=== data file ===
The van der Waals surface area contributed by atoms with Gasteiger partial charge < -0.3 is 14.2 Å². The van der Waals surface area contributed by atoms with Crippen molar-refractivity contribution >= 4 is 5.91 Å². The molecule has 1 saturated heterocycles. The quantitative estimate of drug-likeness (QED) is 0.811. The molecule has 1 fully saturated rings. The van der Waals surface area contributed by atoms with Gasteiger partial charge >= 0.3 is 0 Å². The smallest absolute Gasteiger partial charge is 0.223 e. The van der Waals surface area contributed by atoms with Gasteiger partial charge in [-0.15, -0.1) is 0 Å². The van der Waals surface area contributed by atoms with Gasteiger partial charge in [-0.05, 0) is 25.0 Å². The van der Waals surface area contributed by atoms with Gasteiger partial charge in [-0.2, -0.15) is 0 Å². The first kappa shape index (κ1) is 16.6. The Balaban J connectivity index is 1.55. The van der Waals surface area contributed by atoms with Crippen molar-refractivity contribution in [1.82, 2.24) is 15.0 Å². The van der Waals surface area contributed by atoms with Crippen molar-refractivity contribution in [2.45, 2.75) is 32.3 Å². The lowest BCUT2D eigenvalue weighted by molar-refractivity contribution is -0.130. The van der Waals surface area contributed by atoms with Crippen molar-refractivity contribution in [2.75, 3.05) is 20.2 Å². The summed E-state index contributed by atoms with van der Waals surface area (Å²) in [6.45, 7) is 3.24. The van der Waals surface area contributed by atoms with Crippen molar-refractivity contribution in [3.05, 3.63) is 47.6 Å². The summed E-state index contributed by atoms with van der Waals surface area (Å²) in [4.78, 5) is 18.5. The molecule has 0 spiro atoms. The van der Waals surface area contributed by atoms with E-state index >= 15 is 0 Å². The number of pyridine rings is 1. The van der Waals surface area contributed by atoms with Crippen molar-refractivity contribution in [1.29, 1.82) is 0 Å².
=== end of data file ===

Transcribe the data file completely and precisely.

The van der Waals surface area contributed by atoms with Gasteiger partial charge < -0.3 is 14.2 Å². The van der Waals surface area contributed by atoms with Crippen molar-refractivity contribution >= 4 is 5.91 Å². The molecule has 1 saturated heterocycles. The quantitative estimate of drug-likeness (QED) is 0.811. The molecule has 1 fully saturated rings. The van der Waals surface area contributed by atoms with Gasteiger partial charge >= 0.3 is 0 Å². The smallest absolute Gasteiger partial charge is 0.223 e. The van der Waals surface area contributed by atoms with Gasteiger partial charge in [-0.15, -0.1) is 0 Å². The van der Waals surface area contributed by atoms with Gasteiger partial charge in [-0.05, 0) is 25.0 Å². The van der Waals surface area contributed by atoms with Gasteiger partial charge in [-0.2, -0.15) is 0 Å². The first kappa shape index (κ1) is 16.6. The Balaban J connectivity index is 1.55. The van der Waals surface area contributed by atoms with Crippen molar-refractivity contribution in [1.82, 2.24) is 15.0 Å². The van der Waals surface area contributed by atoms with Crippen molar-refractivity contribution in [2.45, 2.75) is 32.3 Å². The lowest BCUT2D eigenvalue weighted by molar-refractivity contribution is -0.130. The van der Waals surface area contributed by atoms with Crippen molar-refractivity contribution in [2.75, 3.05) is 20.2 Å². The summed E-state index contributed by atoms with van der Waals surface area (Å²) in [6.45, 7) is 3.24. The van der Waals surface area contributed by atoms with Crippen molar-refractivity contribution in [3.05, 3.63) is 47.6 Å². The summed E-state index contributed by atoms with van der Waals surface area (Å²) in [4.78, 5) is 18.5. The molecule has 0 spiro atoms. The van der Waals surface area contributed by atoms with E-state index >= 15 is 0 Å². The number of pyridine rings is 1. The van der Waals surface area contributed by atoms with Crippen molar-refractivity contribution in [1.29, 1.82) is 0 Å².